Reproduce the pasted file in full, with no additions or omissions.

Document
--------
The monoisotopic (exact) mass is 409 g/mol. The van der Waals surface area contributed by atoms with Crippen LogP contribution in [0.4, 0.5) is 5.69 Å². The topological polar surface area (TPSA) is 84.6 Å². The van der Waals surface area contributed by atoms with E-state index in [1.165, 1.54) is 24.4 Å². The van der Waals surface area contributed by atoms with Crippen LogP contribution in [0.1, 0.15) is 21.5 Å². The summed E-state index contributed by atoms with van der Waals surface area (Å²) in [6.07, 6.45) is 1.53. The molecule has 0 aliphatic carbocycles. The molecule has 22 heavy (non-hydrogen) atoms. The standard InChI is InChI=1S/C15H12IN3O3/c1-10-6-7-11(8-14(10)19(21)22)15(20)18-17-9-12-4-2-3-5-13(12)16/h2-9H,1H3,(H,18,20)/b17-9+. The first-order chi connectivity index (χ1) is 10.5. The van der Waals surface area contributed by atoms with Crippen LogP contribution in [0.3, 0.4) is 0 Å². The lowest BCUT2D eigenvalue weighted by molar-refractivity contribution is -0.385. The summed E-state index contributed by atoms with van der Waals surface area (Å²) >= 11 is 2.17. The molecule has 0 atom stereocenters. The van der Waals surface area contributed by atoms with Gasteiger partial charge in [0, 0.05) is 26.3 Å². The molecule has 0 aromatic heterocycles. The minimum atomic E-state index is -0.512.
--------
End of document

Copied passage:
The monoisotopic (exact) mass is 409 g/mol. The van der Waals surface area contributed by atoms with Crippen LogP contribution in [0.4, 0.5) is 5.69 Å². The topological polar surface area (TPSA) is 84.6 Å². The van der Waals surface area contributed by atoms with E-state index in [1.165, 1.54) is 24.4 Å². The van der Waals surface area contributed by atoms with Crippen LogP contribution in [0.1, 0.15) is 21.5 Å². The summed E-state index contributed by atoms with van der Waals surface area (Å²) in [6.07, 6.45) is 1.53. The molecule has 0 aliphatic carbocycles. The molecule has 22 heavy (non-hydrogen) atoms. The standard InChI is InChI=1S/C15H12IN3O3/c1-10-6-7-11(8-14(10)19(21)22)15(20)18-17-9-12-4-2-3-5-13(12)16/h2-9H,1H3,(H,18,20)/b17-9+. The first-order chi connectivity index (χ1) is 10.5. The van der Waals surface area contributed by atoms with Crippen LogP contribution in [0.3, 0.4) is 0 Å². The lowest BCUT2D eigenvalue weighted by molar-refractivity contribution is -0.385. The summed E-state index contributed by atoms with van der Waals surface area (Å²) >= 11 is 2.17. The molecule has 0 atom stereocenters. The van der Waals surface area contributed by atoms with Gasteiger partial charge in [0, 0.05) is 26.3 Å². The molecule has 0 aromatic heterocycles. The minimum atomic E-state index is -0.512.